In traditional grammar,
a predicate is one of the two main parts of a sentence
(the other being the subject,
which the predicate modifies). In current linguistic
semantics, a predicate is an expression that
can be true of something. Thus, the expressions
"is yellow" or "like broccoli" are true of those things
that are yellow or like broccoli, respectively. The latter
notion is closely related to the notion of a predicate
logic, and includes more expressions than the former
one, like, for example, nouns
and some kinds of adjectives.
Predicate in traditional English
In traditional English
grammar, a predicate is one of the two main parts
of a sentence
(the other being the subject,
which the predicate modifies).
Merriam Webster Dictionary. Springfield, Massachusettes:
Merriam-Webster, 566. ISBN 13.
The predicate must contain a verb,
and the verb requires, permits or precludes other sentence
elements to complete the predicate. These elements are:
objects (direct, indirect, prepositional), predicatives
(aka predicate complements: subject complements and object
complements) and adverbials
(either obligatory or adjuncts). In the following examples,
the predicate is underlined.
She dances. (verb only predicate)
John reads the book. (direct
John's mother, Felicity, gave me a present.
(indirect object without a preposition)
She listened to the radio.
They elected him president.
(predicative /object complement)
She met him in the park.
She is in the park. (obligatory
adverbial / adverbial complement)
The predicate provides information about the subject,
such as what the subject is doing or what the subject
The relation between a subject and its predicate is sometimes
called a nexus.
A Predicate Nominal is a noun
phrase that functions as the main predicate of a sentence,
such as "George III is the king of England", the
king of England being the Predicate Nominal. The subject
and predicate nominal must be connected by a linking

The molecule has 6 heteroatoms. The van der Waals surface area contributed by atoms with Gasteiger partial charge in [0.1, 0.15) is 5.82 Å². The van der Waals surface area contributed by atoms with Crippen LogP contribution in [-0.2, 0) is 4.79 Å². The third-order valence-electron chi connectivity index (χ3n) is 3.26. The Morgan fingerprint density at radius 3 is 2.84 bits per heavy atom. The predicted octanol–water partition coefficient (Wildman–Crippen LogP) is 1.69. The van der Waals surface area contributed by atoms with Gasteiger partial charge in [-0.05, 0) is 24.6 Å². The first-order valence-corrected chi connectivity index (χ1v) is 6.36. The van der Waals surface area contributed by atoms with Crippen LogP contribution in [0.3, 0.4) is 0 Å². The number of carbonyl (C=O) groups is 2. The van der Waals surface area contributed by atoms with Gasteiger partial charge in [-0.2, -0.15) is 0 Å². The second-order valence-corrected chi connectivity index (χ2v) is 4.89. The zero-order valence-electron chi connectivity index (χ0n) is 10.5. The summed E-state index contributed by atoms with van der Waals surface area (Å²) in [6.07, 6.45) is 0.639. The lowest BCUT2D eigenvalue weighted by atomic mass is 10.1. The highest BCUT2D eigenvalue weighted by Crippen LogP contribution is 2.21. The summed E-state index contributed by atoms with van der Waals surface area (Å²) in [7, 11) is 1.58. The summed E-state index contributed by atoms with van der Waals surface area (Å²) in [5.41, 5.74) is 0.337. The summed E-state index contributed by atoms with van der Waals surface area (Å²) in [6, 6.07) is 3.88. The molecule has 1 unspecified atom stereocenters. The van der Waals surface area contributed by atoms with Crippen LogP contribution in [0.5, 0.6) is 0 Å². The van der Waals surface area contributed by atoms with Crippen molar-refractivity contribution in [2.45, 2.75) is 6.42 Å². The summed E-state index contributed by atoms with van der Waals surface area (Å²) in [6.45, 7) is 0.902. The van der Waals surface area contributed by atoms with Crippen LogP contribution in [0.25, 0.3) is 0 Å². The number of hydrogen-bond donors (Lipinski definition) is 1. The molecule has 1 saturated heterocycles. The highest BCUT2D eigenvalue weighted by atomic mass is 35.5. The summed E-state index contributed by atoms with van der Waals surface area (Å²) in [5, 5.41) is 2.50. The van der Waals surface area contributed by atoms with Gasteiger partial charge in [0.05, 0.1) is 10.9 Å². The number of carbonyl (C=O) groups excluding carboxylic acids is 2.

verb, also called a copula.
A Predicate Adjective is an adjective
that functions as a predicate, such as "Jenny is attractive",
attractive being the Predicate Adjective. The subject
and predicate adjective must be connected by a linking
verb, also called copula.
Classes of predicate
After the work of Greg
N. Carlson, predicates have been divided into the
following sub-classes, which roughly pertain to how a
predicate relates to its subject:
A stage-level predicate ("s-l predicate" for short)
is true of a temporal stage of its subject. For
example, if John is "hungry", that typically lasts a certain
amount of time, and not his entire lifespan.
S-l predicates can occur in a wide range of grammatical
constructions and is probably the most versatile kind
An individual-level predicate ("i-l predicate")
is true throughout the existence of an individual. For
example, if John is "smart", this is a property of him,
regardless which particular point in time we consider.
I-l predicates are more restricted than s-l ones. I-l
predicates can't occur in presentational "there"
sentences (a star in front of a sentence indicates that
it is odd or ill-formed):
- There are police available. ("available" is s-l)
- *There are firemen altruistic. ("altruistic" is i-l)
S-l predicates allow modification by manner adverbs and
other adverbial modifiers. I-l ones do not.
- John spoke French loudly in the corridor. ("speak
French" can be interpreted as s-l)
- *John knew French loudly in the corridor. ("know French"
can't be interpreted as s-l)
When an i-l predicate occurs in past
tense, it gives rise to what is called a "lifetime
effect": The subject must be assumed to be dead or otherwise
gone out of existence.
- John was available. (s-l
no lifetime effect)
- John was altruistic. (i-l
A kind-level predicate ("k-l predicate") is true
of a kind of thing, but cannot be applied to individual
members of the kind. An example of this is the predicate
"are widespread." One can't meaningfully say of a particular
individual John that he is widespread. One may only say
this of kinds, as in
- Humans are widespread.
Certain types of noun
phrase can't be the subject of a k-l predicate. We
have just seen that a proper
name can't be. Singular
noun phrases are also banned from this environment:
- *A cat is widespread. (compare: Nightmares are widespread.)
Collective vs. distributive predicates
Predicates may also be collective or distributive. Collective